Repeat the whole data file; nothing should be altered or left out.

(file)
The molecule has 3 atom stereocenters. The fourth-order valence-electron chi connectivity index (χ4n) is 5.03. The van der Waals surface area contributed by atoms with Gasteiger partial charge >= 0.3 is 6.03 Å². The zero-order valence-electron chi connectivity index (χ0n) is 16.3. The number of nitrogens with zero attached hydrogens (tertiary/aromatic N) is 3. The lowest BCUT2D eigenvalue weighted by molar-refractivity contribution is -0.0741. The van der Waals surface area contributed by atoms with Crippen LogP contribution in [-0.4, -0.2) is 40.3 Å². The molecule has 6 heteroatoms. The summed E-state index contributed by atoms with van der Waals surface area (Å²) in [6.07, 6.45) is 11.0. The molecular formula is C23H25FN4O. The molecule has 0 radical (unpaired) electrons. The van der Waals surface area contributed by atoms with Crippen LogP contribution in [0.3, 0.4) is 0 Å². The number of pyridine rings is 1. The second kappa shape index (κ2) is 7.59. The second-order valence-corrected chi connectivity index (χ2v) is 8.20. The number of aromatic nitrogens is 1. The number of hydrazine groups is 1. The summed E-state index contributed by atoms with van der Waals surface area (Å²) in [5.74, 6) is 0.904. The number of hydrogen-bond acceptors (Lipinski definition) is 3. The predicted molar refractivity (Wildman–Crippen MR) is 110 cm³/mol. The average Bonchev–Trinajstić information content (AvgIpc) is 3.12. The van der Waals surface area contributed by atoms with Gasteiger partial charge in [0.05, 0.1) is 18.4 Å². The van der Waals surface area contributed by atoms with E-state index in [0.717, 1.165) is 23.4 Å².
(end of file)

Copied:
The molecule has 3 atom stereocenters. The fourth-order valence-electron chi connectivity index (χ4n) is 5.03. The van der Waals surface area contributed by atoms with Gasteiger partial charge >= 0.3 is 6.03 Å². The zero-order valence-electron chi connectivity index (χ0n) is 16.3. The number of nitrogens with zero attached hydrogens (tertiary/aromatic N) is 3. The lowest BCUT2D eigenvalue weighted by molar-refractivity contribution is -0.0741. The van der Waals surface area contributed by atoms with Crippen LogP contribution in [-0.4, -0.2) is 40.3 Å². The molecule has 6 heteroatoms. The summed E-state index contributed by atoms with van der Waals surface area (Å²) in [6.07, 6.45) is 11.0. The molecular formula is C23H25FN4O. The molecule has 0 radical (unpaired) electrons. The van der Waals surface area contributed by atoms with Crippen LogP contribution in [0.3, 0.4) is 0 Å². The number of pyridine rings is 1. The second kappa shape index (κ2) is 7.59. The second-order valence-corrected chi connectivity index (χ2v) is 8.20. The number of aromatic nitrogens is 1. The number of hydrazine groups is 1. The summed E-state index contributed by atoms with van der Waals surface area (Å²) in [5.74, 6) is 0.904. The number of hydrogen-bond acceptors (Lipinski definition) is 3. The predicted molar refractivity (Wildman–Crippen MR) is 110 cm³/mol. The average Bonchev–Trinajstić information content (AvgIpc) is 3.12. The van der Waals surface area contributed by atoms with Gasteiger partial charge in [0.05, 0.1) is 18.4 Å². The van der Waals surface area contributed by atoms with E-state index in [0.717, 1.165) is 23.4 Å².